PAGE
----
The holiday season is coming up, and that means my sister and her fiancé will soon be staying with me and my husband during Thanksgiving week. The problem is that my brother-in-law-to-be suffers from a particularly pigheaded brand of conservative Christianity. To put it politely, he is an outspoken member of the religious right. For him, there is a very simple and stereotypical solution for each of our country’s problem, and he speaks with such certainty and arrogance that it really bothers me.
Everyone in my family goes to church, but he’s the only one who brings his religious politics home to the dinner table, and his views are very extreme. I don’t share his opinions, and I don’t want to have to argue with him when he brings up issues of the day. I’d rather just keep the peace, but then again, I don’t want to be a pushover. I also don’t want to appear unsupportive of my sister or make it seem like we don’t approve of her choice of partner. How do I resolve this?
Supporting your sister does not include an obligation to approve of her taste in men. In other words, you don’t have to like her fiancé. You merely have to tolerate his company a few times a year for as long as your sister can stand to be married to him.
You also have to be a gracious host for family members during the holidays. Of course, one of the benefits of being a host is that when someone is under your roof, they have to respect your house rules.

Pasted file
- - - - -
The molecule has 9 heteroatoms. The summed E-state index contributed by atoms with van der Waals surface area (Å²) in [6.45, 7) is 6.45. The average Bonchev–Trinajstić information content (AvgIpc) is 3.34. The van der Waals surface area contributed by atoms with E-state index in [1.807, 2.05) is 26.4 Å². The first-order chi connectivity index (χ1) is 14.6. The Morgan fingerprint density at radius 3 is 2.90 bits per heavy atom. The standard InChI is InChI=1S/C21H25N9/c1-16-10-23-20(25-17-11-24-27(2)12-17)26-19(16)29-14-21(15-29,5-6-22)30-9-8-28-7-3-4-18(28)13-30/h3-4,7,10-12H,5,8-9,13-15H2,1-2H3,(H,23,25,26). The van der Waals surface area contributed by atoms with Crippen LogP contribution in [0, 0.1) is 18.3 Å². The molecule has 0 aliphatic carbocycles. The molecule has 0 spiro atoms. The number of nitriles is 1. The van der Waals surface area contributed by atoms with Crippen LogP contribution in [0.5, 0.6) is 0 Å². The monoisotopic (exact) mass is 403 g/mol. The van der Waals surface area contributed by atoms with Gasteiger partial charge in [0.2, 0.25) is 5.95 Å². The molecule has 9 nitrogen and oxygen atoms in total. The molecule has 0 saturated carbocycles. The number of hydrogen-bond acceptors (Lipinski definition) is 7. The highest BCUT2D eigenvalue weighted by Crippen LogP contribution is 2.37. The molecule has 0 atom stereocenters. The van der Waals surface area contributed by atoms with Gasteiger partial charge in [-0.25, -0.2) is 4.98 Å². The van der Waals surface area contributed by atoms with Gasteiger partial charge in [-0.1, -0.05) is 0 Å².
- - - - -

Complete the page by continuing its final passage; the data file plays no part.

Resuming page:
So, to resolve this, it’s simply time for a new rule — no talking politics. Just don’t allow it. Acknowledge that you’re never going to change each other’s minds about certain subjects, and in the interest of civility, let your sister and her future husband know ahead of time that impolite or controversial conversation is off limits at your house. It may seem a little weird at first to make an explicit rule about what folks can talk about, but trust me, it works.
It’s already rude for your sister’s fiancé to be talking about religion or politics in the first place, but once you have the power to call him out for breaking a house rule (as opposed to arguing with him because you disagree), things will become much more peaceful.
He doesn’t have to like it, but as long as he’s under your roof, he does have to respect it. Or he can stay somewhere else.